I was stuck on the Dulles Toll Road this morning because a car caught on fire a mile or so ahead of me. (Yes, that’s two back-to-back hellish commutes.) As I watched the helicopter hover above the car, I thought about what a great metaphor the situation was for what is happening with media today.
The helicopter represents the traditional media. You’ve got a limited number of helicopters, each covering a few things at a time. The data gets broadcast scattershot across the radio and TV to the entire Washington DMA. If you’re traveling on the other side of town and there is a smaller accident in your path, you might not hear about it because the car fire 40 miles away from you is going to take up the bulk of the time alotted for “traffic on the eights”.
At the same time, there were people using their cell phones to call and text friends and family to tell them about the car fire, telling them not to take the toll road. (I often do this when I’m stuck in unusual traffic.) This user-generated content and 1:1 communication allows for the delivery of more content to lots of little niches of people that care about it the most.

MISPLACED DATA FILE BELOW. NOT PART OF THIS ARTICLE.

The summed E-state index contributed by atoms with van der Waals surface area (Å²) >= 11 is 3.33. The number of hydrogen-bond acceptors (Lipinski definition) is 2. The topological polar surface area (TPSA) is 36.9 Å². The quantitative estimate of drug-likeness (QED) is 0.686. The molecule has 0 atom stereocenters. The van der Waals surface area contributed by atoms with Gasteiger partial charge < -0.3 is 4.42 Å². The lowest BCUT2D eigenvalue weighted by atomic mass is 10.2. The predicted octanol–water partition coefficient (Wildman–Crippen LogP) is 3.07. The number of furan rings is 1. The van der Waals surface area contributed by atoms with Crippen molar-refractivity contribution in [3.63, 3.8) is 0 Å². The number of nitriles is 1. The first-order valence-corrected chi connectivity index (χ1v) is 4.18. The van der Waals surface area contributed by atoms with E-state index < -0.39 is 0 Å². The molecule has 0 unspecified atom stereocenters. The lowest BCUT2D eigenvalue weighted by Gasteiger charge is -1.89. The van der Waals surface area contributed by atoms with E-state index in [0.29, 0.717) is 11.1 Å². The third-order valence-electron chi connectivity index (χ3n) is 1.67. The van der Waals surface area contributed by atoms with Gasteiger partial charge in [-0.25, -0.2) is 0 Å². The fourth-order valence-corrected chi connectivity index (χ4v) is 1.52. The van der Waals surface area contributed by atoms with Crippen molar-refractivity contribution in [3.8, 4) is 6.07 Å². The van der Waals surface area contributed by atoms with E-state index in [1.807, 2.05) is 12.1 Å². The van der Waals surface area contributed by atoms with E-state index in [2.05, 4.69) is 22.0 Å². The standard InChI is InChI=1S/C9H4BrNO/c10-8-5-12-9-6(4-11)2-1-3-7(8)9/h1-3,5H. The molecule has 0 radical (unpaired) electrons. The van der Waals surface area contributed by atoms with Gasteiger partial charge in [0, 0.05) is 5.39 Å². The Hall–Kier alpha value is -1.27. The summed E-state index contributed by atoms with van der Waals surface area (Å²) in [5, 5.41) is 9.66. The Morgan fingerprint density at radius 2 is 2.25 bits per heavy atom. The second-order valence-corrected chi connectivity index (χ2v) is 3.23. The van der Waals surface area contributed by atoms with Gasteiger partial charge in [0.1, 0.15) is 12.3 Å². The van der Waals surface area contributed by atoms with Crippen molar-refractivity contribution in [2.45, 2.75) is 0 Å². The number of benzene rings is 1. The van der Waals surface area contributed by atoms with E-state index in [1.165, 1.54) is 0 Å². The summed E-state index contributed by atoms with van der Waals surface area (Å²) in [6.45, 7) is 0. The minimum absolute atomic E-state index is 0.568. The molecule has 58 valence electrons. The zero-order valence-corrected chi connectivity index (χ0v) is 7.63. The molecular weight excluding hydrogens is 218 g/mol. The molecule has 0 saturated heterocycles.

But that still requires people to do something. As any social networking site owner can tell you, that’s not easy. Some companies are experimenting with a more passive form – using the signals transmitted by cellphones with GPS chips to calculate the speed of traffic on roads. These data, which are automatically generated by users as they drive, can be used to monitor traffic flows and create maps like those on Google Maps. Alerts could be sent automatically to those who care about them most, without getting in the way of people 60 miles away.
In theory, you could also predict traffic based on the likely destination of all the cell phone blips. I usually take the same path home; as soon as I hit the road, you can include my historical path in the prediction model.
And just as with tracking people on the Web (even anonymously), privacy becomes a huge issue.